Author: Annie Selak, Ph.D. Candidate, Boston College
As bishops gather together in Rome to discuss “Young people, faith and vocational discernment” at the synod, US news has circled around another topic: who gets a vote at the synod. Notably, non-ordained men are given a vote at this synod, a custom that began in 2015 when Brother Hervé Janson voted in his capacity as a representative of the Union of Superiors General. Women are excluded from voting rights. This division according to gender lines has drawn criticism and protests. Critics of the protestors respond that synods are gatherings of the bishops. As such, they serve a unique function in the life of the church and do not include all. Superiors General of the Dominicans, Jesuits and Coventual Franciscans stated in a press conference that women religious should have voting rights at the synod. These moments raise questions about how conversations happen in the church and who gets a seat— and a vote— at the table.
What a synod is— and is not
In thinking about how conversations happen in the church, it is helpful to examine tradition surrounding synods. Synods trace their origins back to the early church. Regional gatherings of bishops discussed and resolved concerns and problems related to doctrinal, liturgical, and disciplinary issues. These gatherings came to be known as synods, deriving from the Greek phrase for the point where multiple roads converge. The first documented synod addressed the Montanist Heresy in 175 AD, and by the 3rd century synods became common occurrences in the life of the church.
While the current structure of the synod of bishops has its roots in the early church, it was established relatively recently. Pope Paul VI established the synod of bishops on September 15, 1965, the day after the opening of the fourth session of the Second Vatican Council. The establishment of the synod of bishops was surprising, for it created an intermittent body with no decision-making faculties, a far cry from what had been discussed throughout, and even before, the Council. With the proliferation of social media and attention to the actions of Pope Francis, recent synods have garnered increased attention in the life of the church. The 2014- 2015 synod on the family was regularly covered by international news outlets, moving synods from a topic that interested only theologians and church insiders to the literal front pages of newspapers.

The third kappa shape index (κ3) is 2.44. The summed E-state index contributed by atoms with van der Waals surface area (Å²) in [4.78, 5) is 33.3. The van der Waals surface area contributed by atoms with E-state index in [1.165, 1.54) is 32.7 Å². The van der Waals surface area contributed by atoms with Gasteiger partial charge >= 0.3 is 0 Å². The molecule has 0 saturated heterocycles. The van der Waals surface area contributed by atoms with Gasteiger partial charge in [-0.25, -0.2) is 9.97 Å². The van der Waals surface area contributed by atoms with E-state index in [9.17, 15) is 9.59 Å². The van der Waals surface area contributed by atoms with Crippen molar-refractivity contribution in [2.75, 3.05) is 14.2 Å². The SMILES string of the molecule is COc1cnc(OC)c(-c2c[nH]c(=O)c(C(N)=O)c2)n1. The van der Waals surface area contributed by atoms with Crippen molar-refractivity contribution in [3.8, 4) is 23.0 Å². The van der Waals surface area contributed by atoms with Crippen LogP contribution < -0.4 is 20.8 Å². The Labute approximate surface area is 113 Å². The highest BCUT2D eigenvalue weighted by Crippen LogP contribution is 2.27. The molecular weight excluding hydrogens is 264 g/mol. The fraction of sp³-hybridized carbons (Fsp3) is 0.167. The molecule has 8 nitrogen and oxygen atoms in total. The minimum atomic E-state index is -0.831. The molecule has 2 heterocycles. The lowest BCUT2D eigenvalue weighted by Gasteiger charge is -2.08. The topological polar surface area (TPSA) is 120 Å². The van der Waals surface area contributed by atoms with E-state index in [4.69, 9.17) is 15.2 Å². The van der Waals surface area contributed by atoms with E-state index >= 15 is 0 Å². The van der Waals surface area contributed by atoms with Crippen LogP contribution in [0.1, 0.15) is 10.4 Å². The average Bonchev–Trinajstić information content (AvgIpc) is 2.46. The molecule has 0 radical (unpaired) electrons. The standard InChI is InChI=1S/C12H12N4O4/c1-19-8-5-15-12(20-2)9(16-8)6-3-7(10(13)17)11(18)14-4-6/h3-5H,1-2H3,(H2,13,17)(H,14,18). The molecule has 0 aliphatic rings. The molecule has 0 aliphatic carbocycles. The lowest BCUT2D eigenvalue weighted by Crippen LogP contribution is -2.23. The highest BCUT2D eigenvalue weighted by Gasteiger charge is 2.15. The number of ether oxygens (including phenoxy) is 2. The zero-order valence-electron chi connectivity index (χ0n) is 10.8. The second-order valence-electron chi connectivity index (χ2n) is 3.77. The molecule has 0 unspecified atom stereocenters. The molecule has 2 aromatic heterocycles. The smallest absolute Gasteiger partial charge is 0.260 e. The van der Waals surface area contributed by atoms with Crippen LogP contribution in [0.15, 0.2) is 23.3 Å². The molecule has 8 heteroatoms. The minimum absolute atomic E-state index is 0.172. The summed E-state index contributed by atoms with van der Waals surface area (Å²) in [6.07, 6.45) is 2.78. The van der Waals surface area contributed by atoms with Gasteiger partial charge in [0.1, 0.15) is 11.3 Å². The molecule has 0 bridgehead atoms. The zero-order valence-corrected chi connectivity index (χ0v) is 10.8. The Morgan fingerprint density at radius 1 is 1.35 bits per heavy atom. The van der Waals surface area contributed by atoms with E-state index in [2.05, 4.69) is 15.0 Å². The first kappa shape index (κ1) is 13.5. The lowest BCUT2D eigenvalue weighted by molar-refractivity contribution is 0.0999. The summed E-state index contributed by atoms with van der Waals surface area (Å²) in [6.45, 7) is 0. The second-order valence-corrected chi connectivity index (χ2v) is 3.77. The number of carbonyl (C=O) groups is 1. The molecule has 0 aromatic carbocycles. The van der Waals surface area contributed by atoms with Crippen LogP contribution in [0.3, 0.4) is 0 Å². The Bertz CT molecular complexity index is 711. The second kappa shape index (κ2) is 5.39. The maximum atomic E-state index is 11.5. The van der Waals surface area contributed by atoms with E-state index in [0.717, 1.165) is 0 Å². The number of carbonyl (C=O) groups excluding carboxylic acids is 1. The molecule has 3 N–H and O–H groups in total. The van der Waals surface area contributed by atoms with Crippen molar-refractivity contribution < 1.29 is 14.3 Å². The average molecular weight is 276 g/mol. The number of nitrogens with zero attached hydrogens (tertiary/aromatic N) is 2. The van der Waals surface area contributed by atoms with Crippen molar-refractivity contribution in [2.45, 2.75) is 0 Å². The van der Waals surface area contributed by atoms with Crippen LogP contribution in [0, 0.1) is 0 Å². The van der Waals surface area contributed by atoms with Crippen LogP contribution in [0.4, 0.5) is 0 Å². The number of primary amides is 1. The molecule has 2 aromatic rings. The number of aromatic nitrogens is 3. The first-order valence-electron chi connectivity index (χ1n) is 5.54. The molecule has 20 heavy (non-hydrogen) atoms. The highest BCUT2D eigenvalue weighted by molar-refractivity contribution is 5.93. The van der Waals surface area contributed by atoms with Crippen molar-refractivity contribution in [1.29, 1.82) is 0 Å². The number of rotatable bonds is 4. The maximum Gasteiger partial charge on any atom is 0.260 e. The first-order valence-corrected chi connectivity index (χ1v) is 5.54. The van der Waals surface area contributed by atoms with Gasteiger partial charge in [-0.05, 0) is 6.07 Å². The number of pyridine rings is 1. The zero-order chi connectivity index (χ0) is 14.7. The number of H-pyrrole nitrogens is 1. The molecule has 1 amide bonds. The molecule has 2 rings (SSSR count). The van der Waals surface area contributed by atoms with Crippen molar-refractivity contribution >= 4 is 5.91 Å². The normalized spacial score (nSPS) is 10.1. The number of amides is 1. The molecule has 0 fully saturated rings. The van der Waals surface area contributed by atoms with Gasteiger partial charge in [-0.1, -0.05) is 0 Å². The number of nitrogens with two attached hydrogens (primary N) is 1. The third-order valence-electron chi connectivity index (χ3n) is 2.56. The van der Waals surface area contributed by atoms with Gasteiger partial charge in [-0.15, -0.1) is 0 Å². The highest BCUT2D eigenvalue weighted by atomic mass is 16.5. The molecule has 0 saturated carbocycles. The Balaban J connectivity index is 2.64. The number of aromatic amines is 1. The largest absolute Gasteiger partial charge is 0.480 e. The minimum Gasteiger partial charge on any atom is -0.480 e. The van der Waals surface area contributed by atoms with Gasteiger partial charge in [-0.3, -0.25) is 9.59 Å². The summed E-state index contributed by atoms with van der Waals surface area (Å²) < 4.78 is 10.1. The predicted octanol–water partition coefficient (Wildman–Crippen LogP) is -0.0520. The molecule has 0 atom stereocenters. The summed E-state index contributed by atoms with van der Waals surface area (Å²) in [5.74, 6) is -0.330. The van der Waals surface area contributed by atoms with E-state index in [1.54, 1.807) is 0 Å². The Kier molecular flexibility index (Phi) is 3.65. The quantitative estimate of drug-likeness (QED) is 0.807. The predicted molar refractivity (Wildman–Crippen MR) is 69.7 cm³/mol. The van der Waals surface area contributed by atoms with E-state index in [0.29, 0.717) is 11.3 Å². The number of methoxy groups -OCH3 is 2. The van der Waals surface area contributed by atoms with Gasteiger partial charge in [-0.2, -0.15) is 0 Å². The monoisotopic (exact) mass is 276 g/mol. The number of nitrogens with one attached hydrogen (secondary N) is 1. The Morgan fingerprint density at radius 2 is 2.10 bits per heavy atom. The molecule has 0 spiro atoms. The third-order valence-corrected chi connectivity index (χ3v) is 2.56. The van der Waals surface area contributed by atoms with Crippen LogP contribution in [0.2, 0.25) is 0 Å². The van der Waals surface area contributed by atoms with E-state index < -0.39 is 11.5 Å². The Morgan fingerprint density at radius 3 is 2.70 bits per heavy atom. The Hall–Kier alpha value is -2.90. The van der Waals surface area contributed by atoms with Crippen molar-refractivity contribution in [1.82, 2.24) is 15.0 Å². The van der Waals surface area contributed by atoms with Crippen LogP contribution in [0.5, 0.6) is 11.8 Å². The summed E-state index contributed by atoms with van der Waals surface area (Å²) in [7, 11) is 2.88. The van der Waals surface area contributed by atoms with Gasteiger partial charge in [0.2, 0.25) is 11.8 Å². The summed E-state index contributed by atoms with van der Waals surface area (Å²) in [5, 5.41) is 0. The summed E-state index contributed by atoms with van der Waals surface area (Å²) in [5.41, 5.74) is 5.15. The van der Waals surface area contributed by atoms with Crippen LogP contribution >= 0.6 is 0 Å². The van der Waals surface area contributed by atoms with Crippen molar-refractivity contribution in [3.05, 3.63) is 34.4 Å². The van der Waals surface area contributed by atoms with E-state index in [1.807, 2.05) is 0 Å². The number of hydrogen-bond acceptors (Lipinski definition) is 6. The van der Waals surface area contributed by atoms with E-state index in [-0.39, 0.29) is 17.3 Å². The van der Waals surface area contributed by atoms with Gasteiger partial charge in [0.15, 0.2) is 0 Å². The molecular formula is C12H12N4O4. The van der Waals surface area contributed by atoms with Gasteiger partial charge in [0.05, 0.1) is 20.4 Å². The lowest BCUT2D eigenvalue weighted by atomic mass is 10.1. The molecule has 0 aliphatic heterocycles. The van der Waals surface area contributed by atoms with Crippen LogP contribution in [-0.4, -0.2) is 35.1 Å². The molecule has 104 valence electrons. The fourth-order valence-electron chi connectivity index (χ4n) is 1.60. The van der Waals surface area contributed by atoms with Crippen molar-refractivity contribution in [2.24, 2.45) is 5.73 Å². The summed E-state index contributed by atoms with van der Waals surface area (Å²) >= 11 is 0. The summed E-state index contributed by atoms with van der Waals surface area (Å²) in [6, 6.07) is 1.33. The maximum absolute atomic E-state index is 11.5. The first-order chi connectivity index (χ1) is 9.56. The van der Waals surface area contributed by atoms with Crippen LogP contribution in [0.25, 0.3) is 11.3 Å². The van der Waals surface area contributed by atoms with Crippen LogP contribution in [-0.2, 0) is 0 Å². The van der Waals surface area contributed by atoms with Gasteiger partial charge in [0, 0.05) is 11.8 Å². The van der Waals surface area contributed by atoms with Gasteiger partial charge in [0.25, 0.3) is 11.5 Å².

The synod is a consultative body, advising the pope who issues an apostolic exhortation. It is the apostolic exhortation, not the synod itself, which enjoys teaching authority. The key question for our analysis is how we understand “consultative.” It should not be dismissed, as if to imply it has no meaning since the final document is not authoritative. A dismissive view of consultative bodies operates out of an understanding of power and authority that emphasizes the formal power structures at the expense of upholding the importance of the Holy Spirit working through the church. At its best, the synod as a consultative body should be representative of the global church and highlight the diverse experience contained within the church.
In thinking of the synod as a consultative body and representative of the church, it is tempting to equate it with democratic experiences. Ecclesiologist Richard Gaillardetz wrote, “One often hears the slogan, ‘the church is not a democracy,’ yet almost never does one hear its necessary ecclesiological correlate, ‘neither is the church a monarchy or an oligarchy.’”(1) The same sentiment can be applied to the synod of bishops: though the synod is not the parliament of the church, it is also not an oligarchy. As a distinct form of leadership in the church, it is necessary that the synod function as a gathering of bishops while also fostering a relationship between the synod and the people of God. We should not attach American notions of governing to the synod, seeking to create a democracy where every constituent is represented by a vote. At the same time, we can improve structures in order to create an environment where discussions at the synod reflect the diversity in the life of the church.